“Long overdue, Paul Kelly asks a question that simultaneously embarrasses and heartens old-timers like me: Is there a theological framework about adolescence revealed in Scripture that ought to give shape to the way we practice youth ministry?”
-Dave Rahn, from the foreword
Youth live in the in-between: They’re no longer children but not exactly adults, growing through a God-designed season of life that is tumultuous, exciting, and essential. How can we best love, encourage, and challenge the young people in our lives, helping them live into their gifts and grow toward spiritual maturity? And where should we look for these answers?
“The church has a need for a deeper understanding of the purpose of the teenage years. And our understanding of this time of life should be informed by our faith,” writes author and youth ministry professor Paul G. Kelly in this book of theology. “The Bible should guide our understanding of culture, not the other way around.”
In these pages, Kelly combines careful research and practical takeaways, bringing readers along for a sweeping study of youth in the Old and New Testaments that results in a better understanding of the nature of youth. This book shows that young people today are much as they’ve always been: full of immense gifts, inherent weaknesses, and staggering potential. The stories of people like Mary, Joseph, Rebekah, and Rehoboam offer a collective wisdom, creating a picture of youth that applies just as much today as it did centuries ago.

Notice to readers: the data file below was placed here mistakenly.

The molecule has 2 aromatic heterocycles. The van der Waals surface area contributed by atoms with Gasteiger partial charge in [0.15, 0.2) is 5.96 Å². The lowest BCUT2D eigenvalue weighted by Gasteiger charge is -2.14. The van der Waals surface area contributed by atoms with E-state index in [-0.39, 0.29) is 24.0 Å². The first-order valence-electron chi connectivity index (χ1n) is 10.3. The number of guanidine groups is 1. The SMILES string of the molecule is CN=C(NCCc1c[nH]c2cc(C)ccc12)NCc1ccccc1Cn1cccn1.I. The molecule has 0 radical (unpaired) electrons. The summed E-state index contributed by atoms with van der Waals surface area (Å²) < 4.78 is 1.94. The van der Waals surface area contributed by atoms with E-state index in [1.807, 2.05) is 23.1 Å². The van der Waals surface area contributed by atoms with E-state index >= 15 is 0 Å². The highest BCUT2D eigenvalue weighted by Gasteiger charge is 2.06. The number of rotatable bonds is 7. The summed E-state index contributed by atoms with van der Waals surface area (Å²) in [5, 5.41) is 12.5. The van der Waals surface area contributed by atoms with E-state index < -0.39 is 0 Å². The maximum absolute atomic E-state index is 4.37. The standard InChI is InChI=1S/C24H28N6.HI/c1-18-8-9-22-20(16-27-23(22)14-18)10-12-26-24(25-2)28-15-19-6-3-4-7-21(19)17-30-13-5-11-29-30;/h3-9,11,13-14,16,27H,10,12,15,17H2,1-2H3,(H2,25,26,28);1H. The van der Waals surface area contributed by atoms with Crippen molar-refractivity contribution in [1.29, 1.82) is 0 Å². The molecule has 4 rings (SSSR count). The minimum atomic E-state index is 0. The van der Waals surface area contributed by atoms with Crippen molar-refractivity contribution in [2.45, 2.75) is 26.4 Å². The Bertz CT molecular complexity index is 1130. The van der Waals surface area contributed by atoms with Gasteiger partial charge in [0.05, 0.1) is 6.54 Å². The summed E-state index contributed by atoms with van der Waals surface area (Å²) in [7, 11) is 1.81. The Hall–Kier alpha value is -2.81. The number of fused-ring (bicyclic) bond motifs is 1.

Paul G. Kelly is Professor of Educational Leadership and Chair of the Educational Leadership department at Gateway Seminary. He has invested in the lives of teenagers as a volunteer, part-time, and full-time youth pastor, and has served as a designer, editor, and publisher of Bible study and discipleship resources for youth leaders in the local church. He is committed to helping young people pursue a life of passionate commitment to Christ.